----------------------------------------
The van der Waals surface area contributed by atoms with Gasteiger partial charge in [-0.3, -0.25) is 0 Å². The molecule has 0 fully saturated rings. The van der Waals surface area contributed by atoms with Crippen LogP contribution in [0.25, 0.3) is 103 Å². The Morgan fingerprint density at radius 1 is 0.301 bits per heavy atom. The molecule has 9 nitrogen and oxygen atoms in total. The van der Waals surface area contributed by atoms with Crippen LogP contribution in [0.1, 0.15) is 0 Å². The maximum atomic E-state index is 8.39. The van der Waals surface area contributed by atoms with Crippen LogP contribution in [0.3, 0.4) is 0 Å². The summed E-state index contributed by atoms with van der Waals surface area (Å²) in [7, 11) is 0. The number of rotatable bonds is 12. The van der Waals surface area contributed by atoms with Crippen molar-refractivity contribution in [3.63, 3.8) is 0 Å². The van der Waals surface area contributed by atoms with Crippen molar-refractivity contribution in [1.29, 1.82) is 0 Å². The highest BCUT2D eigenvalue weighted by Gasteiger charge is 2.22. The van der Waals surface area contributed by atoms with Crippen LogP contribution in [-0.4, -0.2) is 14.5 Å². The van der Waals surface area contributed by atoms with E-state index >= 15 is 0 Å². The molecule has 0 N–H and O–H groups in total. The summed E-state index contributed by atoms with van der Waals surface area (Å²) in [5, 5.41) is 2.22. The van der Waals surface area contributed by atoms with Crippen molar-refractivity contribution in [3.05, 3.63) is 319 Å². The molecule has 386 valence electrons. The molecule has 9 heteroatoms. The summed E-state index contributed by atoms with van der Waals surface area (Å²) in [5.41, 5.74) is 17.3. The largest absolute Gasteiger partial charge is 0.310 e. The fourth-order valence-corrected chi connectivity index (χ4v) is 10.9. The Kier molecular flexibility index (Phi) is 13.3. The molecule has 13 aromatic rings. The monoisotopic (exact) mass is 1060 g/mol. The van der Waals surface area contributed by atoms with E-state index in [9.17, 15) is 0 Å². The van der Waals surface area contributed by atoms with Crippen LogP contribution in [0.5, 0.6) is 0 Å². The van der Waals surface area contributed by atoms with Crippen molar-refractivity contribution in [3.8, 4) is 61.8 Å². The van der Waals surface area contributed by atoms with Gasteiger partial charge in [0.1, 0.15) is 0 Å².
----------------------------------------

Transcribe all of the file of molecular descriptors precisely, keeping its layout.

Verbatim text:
The van der Waals surface area contributed by atoms with Gasteiger partial charge in [-0.3, -0.25) is 0 Å². The molecule has 0 fully saturated rings. The van der Waals surface area contributed by atoms with Crippen LogP contribution in [0.25, 0.3) is 103 Å². The Morgan fingerprint density at radius 1 is 0.301 bits per heavy atom. The molecule has 9 nitrogen and oxygen atoms in total. The van der Waals surface area contributed by atoms with Crippen LogP contribution in [0.1, 0.15) is 0 Å². The maximum atomic E-state index is 8.39. The van der Waals surface area contributed by atoms with Crippen LogP contribution in [0.3, 0.4) is 0 Å². The summed E-state index contributed by atoms with van der Waals surface area (Å²) in [7, 11) is 0. The number of rotatable bonds is 12. The van der Waals surface area contributed by atoms with Crippen molar-refractivity contribution in [3.63, 3.8) is 0 Å². The van der Waals surface area contributed by atoms with Crippen molar-refractivity contribution in [1.29, 1.82) is 0 Å². The highest BCUT2D eigenvalue weighted by Gasteiger charge is 2.22. The van der Waals surface area contributed by atoms with Crippen LogP contribution in [-0.4, -0.2) is 14.5 Å². The van der Waals surface area contributed by atoms with E-state index >= 15 is 0 Å². The molecule has 0 N–H and O–H groups in total. The summed E-state index contributed by atoms with van der Waals surface area (Å²) in [5, 5.41) is 2.22. The van der Waals surface area contributed by atoms with Crippen molar-refractivity contribution in [3.05, 3.63) is 319 Å². The molecule has 386 valence electrons. The molecule has 9 heteroatoms. The summed E-state index contributed by atoms with van der Waals surface area (Å²) in [5.41, 5.74) is 17.3. The largest absolute Gasteiger partial charge is 0.310 e. The fourth-order valence-corrected chi connectivity index (χ4v) is 10.9. The Kier molecular flexibility index (Phi) is 13.3. The molecule has 13 aromatic rings. The monoisotopic (exact) mass is 1060 g/mol. The van der Waals surface area contributed by atoms with E-state index in [9.17, 15) is 0 Å². The van der Waals surface area contributed by atoms with Crippen LogP contribution in [0.5, 0.6) is 0 Å². The van der Waals surface area contributed by atoms with Crippen molar-refractivity contribution in [3.8, 4) is 61.8 Å². The van der Waals surface area contributed by atoms with Gasteiger partial charge in [0.1, 0.15) is 0 Å².